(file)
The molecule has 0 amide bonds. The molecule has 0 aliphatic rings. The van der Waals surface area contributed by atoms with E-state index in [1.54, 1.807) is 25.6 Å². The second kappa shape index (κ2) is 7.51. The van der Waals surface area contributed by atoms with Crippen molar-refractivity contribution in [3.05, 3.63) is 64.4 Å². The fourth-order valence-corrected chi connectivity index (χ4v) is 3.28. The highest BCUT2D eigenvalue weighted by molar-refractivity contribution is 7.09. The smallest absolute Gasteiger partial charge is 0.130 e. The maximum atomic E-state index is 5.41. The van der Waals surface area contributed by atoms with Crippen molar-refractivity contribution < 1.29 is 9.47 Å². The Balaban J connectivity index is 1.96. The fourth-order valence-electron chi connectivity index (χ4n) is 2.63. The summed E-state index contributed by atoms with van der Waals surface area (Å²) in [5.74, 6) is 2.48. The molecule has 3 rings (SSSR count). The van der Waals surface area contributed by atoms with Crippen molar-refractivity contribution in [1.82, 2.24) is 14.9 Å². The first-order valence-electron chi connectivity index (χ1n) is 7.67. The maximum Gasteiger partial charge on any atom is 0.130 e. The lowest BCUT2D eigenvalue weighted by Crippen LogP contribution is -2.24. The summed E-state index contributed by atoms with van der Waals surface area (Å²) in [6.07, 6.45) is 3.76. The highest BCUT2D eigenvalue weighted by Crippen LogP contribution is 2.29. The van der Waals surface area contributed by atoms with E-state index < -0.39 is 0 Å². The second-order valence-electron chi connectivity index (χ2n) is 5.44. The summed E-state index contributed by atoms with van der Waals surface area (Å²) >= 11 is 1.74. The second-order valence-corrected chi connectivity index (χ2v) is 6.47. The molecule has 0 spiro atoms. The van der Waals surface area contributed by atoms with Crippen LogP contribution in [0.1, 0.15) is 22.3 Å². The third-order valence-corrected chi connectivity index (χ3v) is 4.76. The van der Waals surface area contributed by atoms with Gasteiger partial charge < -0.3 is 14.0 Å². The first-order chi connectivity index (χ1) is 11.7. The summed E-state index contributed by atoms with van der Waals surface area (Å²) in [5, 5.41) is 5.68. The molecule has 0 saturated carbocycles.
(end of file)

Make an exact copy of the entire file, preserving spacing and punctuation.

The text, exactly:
The molecule has 0 amide bonds. The molecule has 0 aliphatic rings. The van der Waals surface area contributed by atoms with E-state index in [1.54, 1.807) is 25.6 Å². The second kappa shape index (κ2) is 7.51. The van der Waals surface area contributed by atoms with Crippen molar-refractivity contribution in [3.05, 3.63) is 64.4 Å². The fourth-order valence-corrected chi connectivity index (χ4v) is 3.28. The highest BCUT2D eigenvalue weighted by molar-refractivity contribution is 7.09. The smallest absolute Gasteiger partial charge is 0.130 e. The maximum atomic E-state index is 5.41. The van der Waals surface area contributed by atoms with Crippen molar-refractivity contribution < 1.29 is 9.47 Å². The Balaban J connectivity index is 1.96. The fourth-order valence-electron chi connectivity index (χ4n) is 2.63. The summed E-state index contributed by atoms with van der Waals surface area (Å²) in [5.74, 6) is 2.48. The molecule has 3 rings (SSSR count). The van der Waals surface area contributed by atoms with Crippen molar-refractivity contribution in [1.82, 2.24) is 14.9 Å². The first-order valence-electron chi connectivity index (χ1n) is 7.67. The maximum Gasteiger partial charge on any atom is 0.130 e. The lowest BCUT2D eigenvalue weighted by Crippen LogP contribution is -2.24. The summed E-state index contributed by atoms with van der Waals surface area (Å²) in [6.07, 6.45) is 3.76. The highest BCUT2D eigenvalue weighted by Crippen LogP contribution is 2.29. The van der Waals surface area contributed by atoms with E-state index < -0.39 is 0 Å². The second-order valence-electron chi connectivity index (χ2n) is 5.44. The summed E-state index contributed by atoms with van der Waals surface area (Å²) >= 11 is 1.74. The second-order valence-corrected chi connectivity index (χ2v) is 6.47. The molecule has 0 spiro atoms. The van der Waals surface area contributed by atoms with Crippen LogP contribution in [0.1, 0.15) is 22.3 Å². The third-order valence-corrected chi connectivity index (χ3v) is 4.76. The van der Waals surface area contributed by atoms with Gasteiger partial charge < -0.3 is 14.0 Å². The first-order chi connectivity index (χ1) is 11.7. The summed E-state index contributed by atoms with van der Waals surface area (Å²) in [5, 5.41) is 5.68. The molecule has 0 saturated carbocycles.